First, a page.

Still the Fizz and Lose the Fat (or why I don’t buy diet drinks)

I have always loved fizzy drinks and remember as a child the excitement of the summer treat of a bottle of pop and if we were really good, being allowed to take the empty bottle to the shops and get the money back on the returns for extra pocket money.

I used to drink lots of diet cola and eventually started trying to ration myself as I knew that if I bought a pack of cans I would get through them very quickly (with my mother’s voice ringing in my ears “it will rot your stomach”)

I realized that the caffeine was not doing me any good and was making me moody and grumpy at times so I swapped to the caffeine free versions.  Problem solved I thought – nice and healthy and no sugar or calories.

But I began to notice a trend: as our budget shrank and I began to only have these as an occasional treat, I realized that the craving for chocolate and cakes was much higher if I had diet cola and found that I would very happily consume more chocolate so I began trying to be a little more careful as I did want to lose some weight.

I was interested therefore to see on several different TV programs reports on research that indicated that diet drinks did have the effect of making you crave sugar.  They gave a sample group “full fat” drinks and another group “diet” drinks and then monitored how much the different groups ate.  The surprise result was that the “diet” groups consumed more calories in sugary snacks than the “full fat” group to the degree that they had consumed more calories per person overall by quite a margin.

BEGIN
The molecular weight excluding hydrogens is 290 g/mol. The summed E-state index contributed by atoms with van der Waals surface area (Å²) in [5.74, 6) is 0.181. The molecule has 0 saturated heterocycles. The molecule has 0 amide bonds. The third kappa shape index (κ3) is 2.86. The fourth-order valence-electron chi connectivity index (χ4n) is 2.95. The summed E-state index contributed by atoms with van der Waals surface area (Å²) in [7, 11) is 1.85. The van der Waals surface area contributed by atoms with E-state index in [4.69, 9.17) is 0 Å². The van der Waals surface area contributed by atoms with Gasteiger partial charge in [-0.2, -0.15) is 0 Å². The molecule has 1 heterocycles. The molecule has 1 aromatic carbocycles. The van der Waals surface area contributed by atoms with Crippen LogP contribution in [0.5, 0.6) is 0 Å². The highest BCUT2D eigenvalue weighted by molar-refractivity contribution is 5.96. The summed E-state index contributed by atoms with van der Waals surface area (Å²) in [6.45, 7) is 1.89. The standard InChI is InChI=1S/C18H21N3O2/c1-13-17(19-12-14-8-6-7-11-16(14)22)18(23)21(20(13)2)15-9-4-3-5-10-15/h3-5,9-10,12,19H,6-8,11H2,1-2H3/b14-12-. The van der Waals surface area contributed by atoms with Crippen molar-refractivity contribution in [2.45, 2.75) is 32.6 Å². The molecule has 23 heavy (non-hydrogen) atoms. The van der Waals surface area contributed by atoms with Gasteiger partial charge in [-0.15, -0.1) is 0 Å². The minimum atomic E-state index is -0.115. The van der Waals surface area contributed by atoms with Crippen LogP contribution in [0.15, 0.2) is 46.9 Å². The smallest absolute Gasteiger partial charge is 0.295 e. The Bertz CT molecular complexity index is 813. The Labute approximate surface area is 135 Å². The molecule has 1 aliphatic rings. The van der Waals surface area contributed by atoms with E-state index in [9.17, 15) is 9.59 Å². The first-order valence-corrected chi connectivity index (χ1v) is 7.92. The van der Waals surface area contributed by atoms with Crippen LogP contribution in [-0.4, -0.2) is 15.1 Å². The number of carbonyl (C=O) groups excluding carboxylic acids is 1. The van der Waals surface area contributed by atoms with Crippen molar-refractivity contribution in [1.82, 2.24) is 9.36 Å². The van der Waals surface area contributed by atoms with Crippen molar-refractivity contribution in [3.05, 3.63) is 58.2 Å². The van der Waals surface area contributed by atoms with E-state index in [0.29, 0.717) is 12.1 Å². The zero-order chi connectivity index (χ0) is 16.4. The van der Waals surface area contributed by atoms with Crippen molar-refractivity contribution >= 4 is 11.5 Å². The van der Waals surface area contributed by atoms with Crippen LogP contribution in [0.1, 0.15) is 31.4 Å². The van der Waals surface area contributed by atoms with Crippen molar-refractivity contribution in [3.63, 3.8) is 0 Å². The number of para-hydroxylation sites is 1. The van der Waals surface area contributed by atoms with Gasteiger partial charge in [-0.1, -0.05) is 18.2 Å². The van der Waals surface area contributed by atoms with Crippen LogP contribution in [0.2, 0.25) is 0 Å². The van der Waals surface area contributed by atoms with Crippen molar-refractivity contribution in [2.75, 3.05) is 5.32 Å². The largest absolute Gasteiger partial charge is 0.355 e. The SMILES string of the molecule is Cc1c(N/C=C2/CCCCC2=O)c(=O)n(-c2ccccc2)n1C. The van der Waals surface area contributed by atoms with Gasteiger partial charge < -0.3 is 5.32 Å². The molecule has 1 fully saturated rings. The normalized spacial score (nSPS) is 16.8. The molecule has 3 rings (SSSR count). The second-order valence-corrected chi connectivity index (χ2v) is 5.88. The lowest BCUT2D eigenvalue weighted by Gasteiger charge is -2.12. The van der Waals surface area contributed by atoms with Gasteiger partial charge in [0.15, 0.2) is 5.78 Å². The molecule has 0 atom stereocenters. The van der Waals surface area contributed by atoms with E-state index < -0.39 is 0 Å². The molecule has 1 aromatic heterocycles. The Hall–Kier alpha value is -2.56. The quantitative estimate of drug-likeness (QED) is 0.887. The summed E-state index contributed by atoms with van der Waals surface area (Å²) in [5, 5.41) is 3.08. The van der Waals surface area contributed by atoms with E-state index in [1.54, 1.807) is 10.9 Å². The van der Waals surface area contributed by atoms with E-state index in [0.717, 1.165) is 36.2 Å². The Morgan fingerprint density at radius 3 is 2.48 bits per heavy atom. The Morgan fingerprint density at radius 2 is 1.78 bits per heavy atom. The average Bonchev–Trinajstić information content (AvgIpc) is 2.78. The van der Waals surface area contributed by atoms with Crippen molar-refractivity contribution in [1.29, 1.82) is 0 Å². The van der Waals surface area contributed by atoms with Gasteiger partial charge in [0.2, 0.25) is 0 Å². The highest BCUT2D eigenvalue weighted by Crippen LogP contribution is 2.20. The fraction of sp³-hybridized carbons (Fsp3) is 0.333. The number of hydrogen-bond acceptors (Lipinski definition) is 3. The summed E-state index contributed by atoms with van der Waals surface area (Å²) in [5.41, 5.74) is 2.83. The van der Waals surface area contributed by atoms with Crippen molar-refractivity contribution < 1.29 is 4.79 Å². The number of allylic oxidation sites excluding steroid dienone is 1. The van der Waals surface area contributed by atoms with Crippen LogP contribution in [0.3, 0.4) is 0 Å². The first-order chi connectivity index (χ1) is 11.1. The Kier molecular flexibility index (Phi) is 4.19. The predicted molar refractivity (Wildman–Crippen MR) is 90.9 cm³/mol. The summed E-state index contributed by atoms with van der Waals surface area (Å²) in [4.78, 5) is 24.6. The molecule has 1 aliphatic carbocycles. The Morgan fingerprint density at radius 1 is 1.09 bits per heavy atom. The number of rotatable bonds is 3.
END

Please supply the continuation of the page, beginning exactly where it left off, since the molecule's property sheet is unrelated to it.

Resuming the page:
This is apparently due to the artificial sweeteners triggering the brain to expect sugar or something sweet which then increases the craving for cakes, chocolate etc.

These research results also seemed to indicate that the regular consumption of diet drinks increased the risks of developing Type 2 Diabetes as the artificial sweeteners being much stronger trick the body into thinking a lot of sugar is coming and make the body create more insulin therefore increasing the risks of developing diabetes.

So: as I knew I was already at risk of developing Type 2 diabetes in the future and wanted to ensure I minimize that risk, a bottle of diet cola is now a very very rare treat and I have now substituted sparkling or carbonated water instead as I realized too that it was the fizz I liked more than the actual flavour of the drink.

Not only is water more readily available, it is also a lot cheaper than many of the other drinks if you need to grab something while out as they range from 29p a bottle in some places where a bottle of diet cola is over £1.

To save myself even more money (the best price I have found is 6 x 500ml bottles for £1 which works out as 17p per bottle) I now buy the economy 2 litre bottles when doing my weekly shop from as little as 18p, keep it in the fridge and fill up a smaller bottle from that to take out with me and I also don’t have quite the same craving for something sweet


One response to “Still the Fizz and Lose the Fat (or why I don’t buy diet drinks)

  1. Pingback: More Cake please? | suhancock

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